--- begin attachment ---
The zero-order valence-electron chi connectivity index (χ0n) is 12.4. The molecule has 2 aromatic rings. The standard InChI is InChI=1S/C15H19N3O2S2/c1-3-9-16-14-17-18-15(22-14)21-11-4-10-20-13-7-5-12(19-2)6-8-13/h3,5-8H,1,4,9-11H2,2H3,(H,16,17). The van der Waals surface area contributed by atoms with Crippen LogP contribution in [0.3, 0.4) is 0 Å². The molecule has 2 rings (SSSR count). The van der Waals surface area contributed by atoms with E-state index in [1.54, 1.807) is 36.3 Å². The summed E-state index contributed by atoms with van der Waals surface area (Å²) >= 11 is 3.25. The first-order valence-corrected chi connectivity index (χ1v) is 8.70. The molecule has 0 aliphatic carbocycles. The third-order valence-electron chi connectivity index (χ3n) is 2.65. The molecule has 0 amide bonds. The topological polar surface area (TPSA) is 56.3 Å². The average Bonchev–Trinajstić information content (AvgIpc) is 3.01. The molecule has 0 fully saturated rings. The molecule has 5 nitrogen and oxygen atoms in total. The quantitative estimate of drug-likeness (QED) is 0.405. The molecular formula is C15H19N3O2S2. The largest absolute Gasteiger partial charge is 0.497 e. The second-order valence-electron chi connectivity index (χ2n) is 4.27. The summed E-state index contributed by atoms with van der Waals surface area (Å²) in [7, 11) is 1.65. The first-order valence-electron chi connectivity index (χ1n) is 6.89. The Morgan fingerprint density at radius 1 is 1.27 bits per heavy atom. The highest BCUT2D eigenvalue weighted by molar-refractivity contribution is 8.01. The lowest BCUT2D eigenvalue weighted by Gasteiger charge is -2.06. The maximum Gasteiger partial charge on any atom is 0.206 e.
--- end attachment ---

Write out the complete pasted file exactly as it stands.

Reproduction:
The zero-order valence-electron chi connectivity index (χ0n) is 12.4. The molecule has 2 aromatic rings. The standard InChI is InChI=1S/C15H19N3O2S2/c1-3-9-16-14-17-18-15(22-14)21-11-4-10-20-13-7-5-12(19-2)6-8-13/h3,5-8H,1,4,9-11H2,2H3,(H,16,17). The van der Waals surface area contributed by atoms with Crippen LogP contribution in [0.3, 0.4) is 0 Å². The molecule has 2 rings (SSSR count). The van der Waals surface area contributed by atoms with E-state index in [1.54, 1.807) is 36.3 Å². The summed E-state index contributed by atoms with van der Waals surface area (Å²) >= 11 is 3.25. The first-order valence-corrected chi connectivity index (χ1v) is 8.70. The molecule has 0 aliphatic carbocycles. The third-order valence-electron chi connectivity index (χ3n) is 2.65. The molecule has 0 amide bonds. The topological polar surface area (TPSA) is 56.3 Å². The average Bonchev–Trinajstić information content (AvgIpc) is 3.01. The molecule has 0 fully saturated rings. The molecule has 5 nitrogen and oxygen atoms in total. The quantitative estimate of drug-likeness (QED) is 0.405. The molecular formula is C15H19N3O2S2. The largest absolute Gasteiger partial charge is 0.497 e. The second-order valence-electron chi connectivity index (χ2n) is 4.27. The summed E-state index contributed by atoms with van der Waals surface area (Å²) in [7, 11) is 1.65. The first-order valence-electron chi connectivity index (χ1n) is 6.89. The Morgan fingerprint density at radius 1 is 1.27 bits per heavy atom. The highest BCUT2D eigenvalue weighted by molar-refractivity contribution is 8.01. The lowest BCUT2D eigenvalue weighted by Gasteiger charge is -2.06. The maximum Gasteiger partial charge on any atom is 0.206 e.